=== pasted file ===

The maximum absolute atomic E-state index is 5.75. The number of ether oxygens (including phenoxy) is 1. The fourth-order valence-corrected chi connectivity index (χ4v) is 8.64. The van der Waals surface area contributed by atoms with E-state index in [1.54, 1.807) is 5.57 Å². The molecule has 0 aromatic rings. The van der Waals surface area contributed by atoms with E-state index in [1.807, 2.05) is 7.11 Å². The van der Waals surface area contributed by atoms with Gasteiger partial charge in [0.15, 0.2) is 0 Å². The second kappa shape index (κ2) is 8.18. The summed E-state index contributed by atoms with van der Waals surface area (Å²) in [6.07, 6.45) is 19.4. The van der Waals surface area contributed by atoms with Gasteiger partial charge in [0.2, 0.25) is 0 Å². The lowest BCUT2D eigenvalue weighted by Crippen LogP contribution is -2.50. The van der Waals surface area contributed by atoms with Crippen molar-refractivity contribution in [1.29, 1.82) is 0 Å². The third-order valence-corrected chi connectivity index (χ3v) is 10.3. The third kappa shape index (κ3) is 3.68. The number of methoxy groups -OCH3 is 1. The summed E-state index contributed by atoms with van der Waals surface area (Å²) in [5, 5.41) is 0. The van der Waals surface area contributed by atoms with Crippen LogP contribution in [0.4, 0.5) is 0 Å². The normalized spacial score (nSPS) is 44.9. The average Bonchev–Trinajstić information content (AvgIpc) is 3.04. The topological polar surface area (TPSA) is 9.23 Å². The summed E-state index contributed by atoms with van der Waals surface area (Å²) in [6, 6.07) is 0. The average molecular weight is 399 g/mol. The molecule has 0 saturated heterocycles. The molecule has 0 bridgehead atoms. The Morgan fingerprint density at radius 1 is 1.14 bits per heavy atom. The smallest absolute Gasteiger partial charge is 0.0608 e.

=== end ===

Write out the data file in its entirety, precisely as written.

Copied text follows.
The maximum absolute atomic E-state index is 5.75. The number of ether oxygens (including phenoxy) is 1. The fourth-order valence-corrected chi connectivity index (χ4v) is 8.64. The van der Waals surface area contributed by atoms with E-state index in [1.54, 1.807) is 5.57 Å². The molecule has 0 aromatic rings. The van der Waals surface area contributed by atoms with E-state index in [1.807, 2.05) is 7.11 Å². The van der Waals surface area contributed by atoms with Gasteiger partial charge in [0.15, 0.2) is 0 Å². The second kappa shape index (κ2) is 8.18. The summed E-state index contributed by atoms with van der Waals surface area (Å²) in [6.07, 6.45) is 19.4. The van der Waals surface area contributed by atoms with Gasteiger partial charge in [0.2, 0.25) is 0 Å². The lowest BCUT2D eigenvalue weighted by Crippen LogP contribution is -2.50. The van der Waals surface area contributed by atoms with Crippen molar-refractivity contribution in [1.29, 1.82) is 0 Å². The third-order valence-corrected chi connectivity index (χ3v) is 10.3. The third kappa shape index (κ3) is 3.68. The number of methoxy groups -OCH3 is 1. The summed E-state index contributed by atoms with van der Waals surface area (Å²) in [5, 5.41) is 0. The van der Waals surface area contributed by atoms with Crippen LogP contribution in [0.4, 0.5) is 0 Å². The normalized spacial score (nSPS) is 44.9. The average Bonchev–Trinajstić information content (AvgIpc) is 3.04. The topological polar surface area (TPSA) is 9.23 Å². The summed E-state index contributed by atoms with van der Waals surface area (Å²) in [6, 6.07) is 0. The average molecular weight is 399 g/mol. The molecule has 0 saturated heterocycles. The molecule has 0 bridgehead atoms. The Morgan fingerprint density at radius 1 is 1.14 bits per heavy atom. The smallest absolute Gasteiger partial charge is 0.0608 e.